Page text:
Solving Our Problems

(Originally written, April 1994)

As we entered the auditorium the crowd was eagerly awaiting the famous American. Because of the kindness of our bank, Davidene and I were able to sit on the third row of a full house. I guess that I was just curious to see and hear the guy who had made all the T.V. commercials. Was he simply rich and powerful, or did he really have something significant to say? It took two educators and two politicians just to introduce him; then Lee Iacocca took the podium. Seldom do we have the opportunity to see dynamic personalities up close. Some special memories for me are entertainer Wayne Newton, golfer Jack Nicklaus, comedian Bill Cosby, and song writers Bill and Gloria Gaither. Although I didn’t have the opportunity to meet Mr. Iacocca, it reminded me of previous meetings with such magnetic personalities as General Norman Schwarzkopf, retailer Sam Walton, evangelist Billy Graham and Watergate’s reformer Chuck Colson. As Mr. Iacocca began to speak, I quickly started to take notes.

He talked about solving our problems in government and business. We were informed that politicians don’t solve problems, they just “manage” them and try to keep them from becoming a lot worse. We are successfully handing them over our kids to deal with in the next century. The problems of the federal debt (multiplying five times in fifteen years), the $60 billion annual trade deficit with Japan, our energy dependence (his solution is a 50 cent / gallon gasoline tax), declining education (he supports choice), gun control, and health care (someone has to pay for the uncovered 20%) are not being solved but worsening.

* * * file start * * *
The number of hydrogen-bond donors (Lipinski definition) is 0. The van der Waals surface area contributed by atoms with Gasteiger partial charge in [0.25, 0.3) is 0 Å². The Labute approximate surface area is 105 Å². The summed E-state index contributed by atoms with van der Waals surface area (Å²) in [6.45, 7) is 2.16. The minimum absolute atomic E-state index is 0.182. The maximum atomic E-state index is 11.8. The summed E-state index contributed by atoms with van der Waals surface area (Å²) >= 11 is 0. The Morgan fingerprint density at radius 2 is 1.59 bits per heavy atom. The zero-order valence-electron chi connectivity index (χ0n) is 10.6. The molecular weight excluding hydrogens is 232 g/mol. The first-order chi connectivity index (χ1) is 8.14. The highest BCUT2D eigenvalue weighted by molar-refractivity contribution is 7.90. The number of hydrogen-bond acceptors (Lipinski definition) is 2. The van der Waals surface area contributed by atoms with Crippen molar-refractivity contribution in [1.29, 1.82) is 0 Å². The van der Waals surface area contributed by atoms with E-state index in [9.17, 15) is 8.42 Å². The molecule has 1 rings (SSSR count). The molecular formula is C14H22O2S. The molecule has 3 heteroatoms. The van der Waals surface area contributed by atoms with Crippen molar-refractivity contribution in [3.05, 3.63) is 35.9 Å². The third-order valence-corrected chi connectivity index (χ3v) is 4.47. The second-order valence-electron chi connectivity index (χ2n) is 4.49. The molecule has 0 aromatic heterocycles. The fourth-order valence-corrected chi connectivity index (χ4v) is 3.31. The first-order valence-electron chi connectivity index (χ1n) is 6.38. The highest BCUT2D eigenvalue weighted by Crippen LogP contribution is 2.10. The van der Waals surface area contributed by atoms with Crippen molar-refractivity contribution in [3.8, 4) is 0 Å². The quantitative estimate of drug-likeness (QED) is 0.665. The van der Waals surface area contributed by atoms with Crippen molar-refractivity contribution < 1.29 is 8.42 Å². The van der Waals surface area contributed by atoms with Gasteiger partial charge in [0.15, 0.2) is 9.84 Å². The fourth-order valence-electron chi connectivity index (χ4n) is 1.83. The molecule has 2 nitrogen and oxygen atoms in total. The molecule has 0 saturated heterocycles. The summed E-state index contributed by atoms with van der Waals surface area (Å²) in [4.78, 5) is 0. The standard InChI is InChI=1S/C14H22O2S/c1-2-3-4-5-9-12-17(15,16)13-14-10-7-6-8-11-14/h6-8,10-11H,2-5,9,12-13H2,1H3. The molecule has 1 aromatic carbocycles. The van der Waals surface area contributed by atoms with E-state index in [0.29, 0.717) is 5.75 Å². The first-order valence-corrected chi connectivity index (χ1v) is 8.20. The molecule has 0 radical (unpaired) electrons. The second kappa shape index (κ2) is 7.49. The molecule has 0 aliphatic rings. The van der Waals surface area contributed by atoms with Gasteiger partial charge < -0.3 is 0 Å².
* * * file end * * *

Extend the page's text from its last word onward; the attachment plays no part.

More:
Iacocca stated that Clinton is right about our need to create new jobs. But 85% of new jobs are created by small business which is being hit with increased payroll taxes, workmen’s compensation claims, OSHA requirements, training costs, legal fees, and health care costs. In addition, in 1994 small business is being asked to pay the largest tax increase in decades, so it is not adding jobs, but using temporaries. In order to solve our problems we must undergo pain. We as a nation are not willing to do that, so we are passing the pain on to our children.

Chrysler was able to pay back their government guaranteed loan early. But their first repayment of $1.2 billion was delayed 60 days because the government had no provision to receive the money; they were not used to being repaid! Chrysler solved their problems by firing 11,000 people, getting lean, communicating and breaking down walls, establishing true vendor partnerships, and empowering their people. He encourages talking out problems “face to face”, and in one span, he held 200 town meetings. Iacocca encourages young adults today to work hard, be a team player, find a mentor, and “never give up”. He attributes his cusses to persistence, never dwelling on the failures, but continuing to push ahead and solve the problem.

I left the Civic Center with a great respect for Lee Iacocca. His wisdom, insights, courage, and drive were challenges to me. I’m greatly concerned with him about our country and the difficult business environment. But I was encouraged to persist and solve each day’s problems, so that we can face tomorrow. The greatest problem solver that ever lived was Jesus Christ. He solved a problem bigger than business, government, and world economics. It is the problem of the human heart. The real answer to our problems of crime, education, drugs, international strife, credit, and deteriorating families lies in Him alone. He has faced our problems, and accepted the pain that they have caused. Will we as a nation and as individuals face up to reality? The decision is ours.

Seeking the Solution,


About kenthumphreys
Kent Humphreys has been a business leader for over forty years. He also served as CEO of FCCI/Christ@Work for six years and now serves as their worldwide ambassador, speaking, writing, and mentoring young leaders. He continues to be active in distribution, private equities, and real estate. Kent and his wife Davidene have written six books together. They have three children and eight grand-children.

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